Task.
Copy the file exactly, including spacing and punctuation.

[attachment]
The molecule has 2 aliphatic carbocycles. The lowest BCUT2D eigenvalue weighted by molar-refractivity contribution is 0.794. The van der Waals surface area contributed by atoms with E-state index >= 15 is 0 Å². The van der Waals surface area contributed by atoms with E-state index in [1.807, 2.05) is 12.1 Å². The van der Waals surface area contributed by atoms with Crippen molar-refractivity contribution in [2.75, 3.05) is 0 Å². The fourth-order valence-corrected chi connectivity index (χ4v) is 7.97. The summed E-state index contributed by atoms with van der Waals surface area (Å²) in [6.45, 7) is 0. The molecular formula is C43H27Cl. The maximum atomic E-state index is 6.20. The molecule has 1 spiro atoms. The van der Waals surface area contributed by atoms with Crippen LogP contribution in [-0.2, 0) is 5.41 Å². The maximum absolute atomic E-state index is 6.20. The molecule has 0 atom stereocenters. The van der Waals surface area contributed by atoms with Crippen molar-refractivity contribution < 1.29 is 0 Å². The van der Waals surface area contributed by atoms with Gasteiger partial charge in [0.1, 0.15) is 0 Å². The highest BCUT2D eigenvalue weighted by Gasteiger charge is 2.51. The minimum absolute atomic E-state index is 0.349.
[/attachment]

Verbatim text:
The molecule has 2 aliphatic carbocycles. The lowest BCUT2D eigenvalue weighted by molar-refractivity contribution is 0.794. The van der Waals surface area contributed by atoms with E-state index >= 15 is 0 Å². The van der Waals surface area contributed by atoms with E-state index in [1.807, 2.05) is 12.1 Å². The van der Waals surface area contributed by atoms with Crippen molar-refractivity contribution in [2.75, 3.05) is 0 Å². The fourth-order valence-corrected chi connectivity index (χ4v) is 7.97. The summed E-state index contributed by atoms with van der Waals surface area (Å²) in [6.45, 7) is 0. The molecular formula is C43H27Cl. The maximum atomic E-state index is 6.20. The molecule has 1 spiro atoms. The van der Waals surface area contributed by atoms with Crippen LogP contribution in [-0.2, 0) is 5.41 Å². The maximum absolute atomic E-state index is 6.20. The molecule has 0 atom stereocenters. The van der Waals surface area contributed by atoms with Crippen molar-refractivity contribution < 1.29 is 0 Å². The van der Waals surface area contributed by atoms with Gasteiger partial charge in [0.1, 0.15) is 0 Å². The highest BCUT2D eigenvalue weighted by Gasteiger charge is 2.51. The minimum absolute atomic E-state index is 0.349.